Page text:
Here are some current and past charity or community oriented activities that I think are great: 

a.  NKLA, "No-kill Los Angeles." If you live in Los Angeles, please come to a fun event I am hosting for them on March 13, 2016.  

 I found No-Kill Los Angeles through an event they threw in 2014 at the La Brea Tar Pits. The event got the crowd really excited about adoptions and they sent several pets home that day to loving homes. 

NKLA has a clear goal of ending shelter deaths by 2017.  Come to a really great cocktail party at 6:30 pm, April 13th, at SAMOCO, 1450 2nd Street, Santa Monica, CA 90401 to benefit NKLA.  There will be live music, cocktails and hors d'oeuvres. City structures across the street have 90 minutes free parking.

b. The Jewish Community Federation of San Francisco, but more importantly its “Donor Advised Fund.” (“DAV”) See While I think the JCFSF is a good charitable organization, I thought the DAV was a really great idea. If you want to make regular charitable contributions you can have your own Jr. Rockefeller Foundation. In addition to the ability to get tax-deductions for charitable contributions before you know what you will do with the money they also do a good job screening the charities. Once a Houston businessman asked me to contribute to a local charitable sports team for children. The JCFSF DAV told me that the charity didn’t actually exist. I never made the contribution. In addition my business got some valuable intelligence. 

c. Pets Unlimited - If you are an animal lover, take a look at this place. They are a vetrinary hospital and they also run an adoption center that brings dogs and cats who are likely to be saved from the shelter to introduce them to possible adopting families. I have taken my dog there and also seen the adoption center.  It was really touching.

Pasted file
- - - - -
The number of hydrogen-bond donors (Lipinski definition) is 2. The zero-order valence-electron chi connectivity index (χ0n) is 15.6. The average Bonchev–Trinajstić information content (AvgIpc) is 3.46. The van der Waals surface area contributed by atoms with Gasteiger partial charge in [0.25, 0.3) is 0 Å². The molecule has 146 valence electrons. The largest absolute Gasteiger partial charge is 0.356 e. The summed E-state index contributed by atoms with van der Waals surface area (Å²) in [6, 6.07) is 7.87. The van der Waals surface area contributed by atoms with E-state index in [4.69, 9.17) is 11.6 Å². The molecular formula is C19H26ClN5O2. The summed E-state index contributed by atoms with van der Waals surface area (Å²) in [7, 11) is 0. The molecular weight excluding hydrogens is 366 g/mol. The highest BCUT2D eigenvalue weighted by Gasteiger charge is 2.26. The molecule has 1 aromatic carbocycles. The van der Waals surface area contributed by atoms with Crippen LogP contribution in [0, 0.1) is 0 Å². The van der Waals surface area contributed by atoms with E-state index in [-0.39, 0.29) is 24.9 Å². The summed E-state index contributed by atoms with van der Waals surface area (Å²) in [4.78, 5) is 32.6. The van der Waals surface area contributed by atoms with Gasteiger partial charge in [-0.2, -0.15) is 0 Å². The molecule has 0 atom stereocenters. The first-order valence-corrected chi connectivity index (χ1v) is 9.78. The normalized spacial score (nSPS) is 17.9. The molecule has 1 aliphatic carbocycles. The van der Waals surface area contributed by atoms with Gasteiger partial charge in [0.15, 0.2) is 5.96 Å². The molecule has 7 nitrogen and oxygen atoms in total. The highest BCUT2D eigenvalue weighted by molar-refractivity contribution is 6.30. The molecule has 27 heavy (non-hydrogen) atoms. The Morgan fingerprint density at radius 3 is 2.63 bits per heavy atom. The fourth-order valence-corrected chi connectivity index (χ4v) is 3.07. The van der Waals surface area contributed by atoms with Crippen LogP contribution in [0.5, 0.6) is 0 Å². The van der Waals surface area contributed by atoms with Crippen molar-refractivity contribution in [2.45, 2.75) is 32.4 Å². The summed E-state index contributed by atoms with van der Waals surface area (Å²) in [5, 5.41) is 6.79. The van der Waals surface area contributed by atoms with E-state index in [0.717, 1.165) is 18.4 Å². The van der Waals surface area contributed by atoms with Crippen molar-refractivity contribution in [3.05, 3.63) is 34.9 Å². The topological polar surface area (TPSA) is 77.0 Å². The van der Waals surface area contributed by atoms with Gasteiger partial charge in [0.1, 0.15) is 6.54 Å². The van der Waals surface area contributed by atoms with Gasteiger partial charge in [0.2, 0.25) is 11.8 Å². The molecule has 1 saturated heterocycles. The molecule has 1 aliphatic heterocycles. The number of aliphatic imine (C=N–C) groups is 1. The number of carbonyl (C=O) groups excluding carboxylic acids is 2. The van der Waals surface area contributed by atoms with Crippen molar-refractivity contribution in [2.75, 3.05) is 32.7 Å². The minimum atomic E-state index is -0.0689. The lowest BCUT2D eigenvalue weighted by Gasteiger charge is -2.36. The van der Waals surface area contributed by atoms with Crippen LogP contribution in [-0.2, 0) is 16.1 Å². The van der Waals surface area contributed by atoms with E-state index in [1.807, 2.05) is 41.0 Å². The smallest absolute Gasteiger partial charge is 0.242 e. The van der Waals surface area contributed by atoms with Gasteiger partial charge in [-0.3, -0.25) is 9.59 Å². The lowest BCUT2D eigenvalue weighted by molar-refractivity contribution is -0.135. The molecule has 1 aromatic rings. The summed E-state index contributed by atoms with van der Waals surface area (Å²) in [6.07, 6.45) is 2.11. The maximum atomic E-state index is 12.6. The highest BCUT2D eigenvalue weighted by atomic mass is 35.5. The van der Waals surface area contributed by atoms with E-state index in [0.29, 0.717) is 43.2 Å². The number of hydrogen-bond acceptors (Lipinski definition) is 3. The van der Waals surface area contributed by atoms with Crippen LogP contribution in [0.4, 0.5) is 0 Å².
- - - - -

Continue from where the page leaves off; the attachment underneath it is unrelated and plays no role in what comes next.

d. "Missing Maps" from the American Red Cross and a benefit event:

nepal picture.jpg

The Red Cross’ Missing Maps program is really impressive.  See  Americans can share money, but we’re also good at mapping.  Nowadays through satellite or cellular technology even remote places are accessible to the internet.  I hope the convenience we experience here can be transported to our human brothers and sisters around the world who could really use it in a fix.

Many well-off Americans would consider a disaster a 6 hour flight delay without an upgrade, a dusty apartment rental in Europe or no chocolates on the pillow.  Even people who don’t experience travel trauma can live in, effectively, the desert like Los Angeles or Phoenix and the worst thing that happens in a drought is that golf courses go un-watered. Whatever economic problems the US, Europe & Japan might have we were lucky to be born here.  Of course, Americans have problems with people shut out of prosperity, but even they have some social safety net and the probability of dying of thirst or bacteria in their water is pretty low.

Contrast our lives to people who still have to engage in back-breaking labor at work and physical effort even to get their water from the well.  I took this photo in Kathmandu, Nepal, which I have to imagine is pretty wealthy compared to the rest of Nepal.  Yes, you got it right.  These women really have to go to the well for water.  In an earthquake situation this phenomena might go from inconvenient to deadly if the well were capped by seismic activity.  Imagine what it is like in a rural village where there might not be a spare hotel fawcett to help out.  There are many places throughout the world with surprisingly undeveloped infrastructure that, whatever problems we may experience with bumpy roads or old bridges, we cannot even imagine.

I am having a benefit for this program at BlankSpaces in Santa Monica, 1450 Second Street, Santa Monica, CA 90401 on November 12, 2015 from 7pm to 10pm.  No donation is required, although the American Red Cross will be there to gleefully swipe your card and give you tax receipts should you be inclined.  We’re going to have cocktails, entertainment and you can play with the maps program with an ARC rep in the conference room if you feel like it.

e.  Manhattan Symphonie – I am really impressed with Gregory Singer, the artistic director, and his ability to marshal professional and amateur musicians to perform so well. He started with few resources and did an amazing job. See